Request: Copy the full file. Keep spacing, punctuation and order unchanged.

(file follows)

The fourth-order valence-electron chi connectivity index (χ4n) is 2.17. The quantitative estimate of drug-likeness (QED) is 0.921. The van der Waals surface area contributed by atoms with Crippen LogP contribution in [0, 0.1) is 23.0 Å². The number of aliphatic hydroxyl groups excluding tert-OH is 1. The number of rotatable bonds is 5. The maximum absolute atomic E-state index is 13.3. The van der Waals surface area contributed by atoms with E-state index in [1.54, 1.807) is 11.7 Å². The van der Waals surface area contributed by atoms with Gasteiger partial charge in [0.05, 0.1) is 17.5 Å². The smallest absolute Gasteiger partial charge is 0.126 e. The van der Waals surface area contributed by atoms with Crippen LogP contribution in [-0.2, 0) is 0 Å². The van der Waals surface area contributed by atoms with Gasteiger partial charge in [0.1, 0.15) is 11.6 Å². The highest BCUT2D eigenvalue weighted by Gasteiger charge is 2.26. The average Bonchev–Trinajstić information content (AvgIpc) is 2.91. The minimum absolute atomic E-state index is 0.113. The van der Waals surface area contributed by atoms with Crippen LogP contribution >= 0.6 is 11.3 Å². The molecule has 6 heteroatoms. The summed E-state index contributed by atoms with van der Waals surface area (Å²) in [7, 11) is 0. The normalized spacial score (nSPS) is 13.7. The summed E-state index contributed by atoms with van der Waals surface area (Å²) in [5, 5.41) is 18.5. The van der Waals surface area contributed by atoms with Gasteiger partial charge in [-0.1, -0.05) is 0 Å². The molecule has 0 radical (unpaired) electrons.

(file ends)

The fourth-order valence-electron chi connectivity index (χ4n) is 2.17. The quantitative estimate of drug-likeness (QED) is 0.921. The van der Waals surface area contributed by atoms with Crippen LogP contribution in [0, 0.1) is 23.0 Å². The number of aliphatic hydroxyl groups excluding tert-OH is 1. The number of rotatable bonds is 5. The maximum absolute atomic E-state index is 13.3. The van der Waals surface area contributed by atoms with E-state index in [1.54, 1.807) is 11.7 Å². The van der Waals surface area contributed by atoms with Gasteiger partial charge in [0.05, 0.1) is 17.5 Å². The smallest absolute Gasteiger partial charge is 0.126 e. The van der Waals surface area contributed by atoms with Crippen LogP contribution in [-0.2, 0) is 0 Å². The van der Waals surface area contributed by atoms with Gasteiger partial charge in [0.1, 0.15) is 11.6 Å². The highest BCUT2D eigenvalue weighted by Gasteiger charge is 2.26. The average Bonchev–Trinajstić information content (AvgIpc) is 2.91. The minimum absolute atomic E-state index is 0.113. The van der Waals surface area contributed by atoms with Crippen LogP contribution >= 0.6 is 11.3 Å². The molecule has 6 heteroatoms. The summed E-state index contributed by atoms with van der Waals surface area (Å²) in [7, 11) is 0. The normalized spacial score (nSPS) is 13.7. The summed E-state index contributed by atoms with van der Waals surface area (Å²) in [5, 5.41) is 18.5. The van der Waals surface area contributed by atoms with Gasteiger partial charge in [-0.1, -0.05) is 0 Å². The molecule has 0 radical (unpaired) electrons.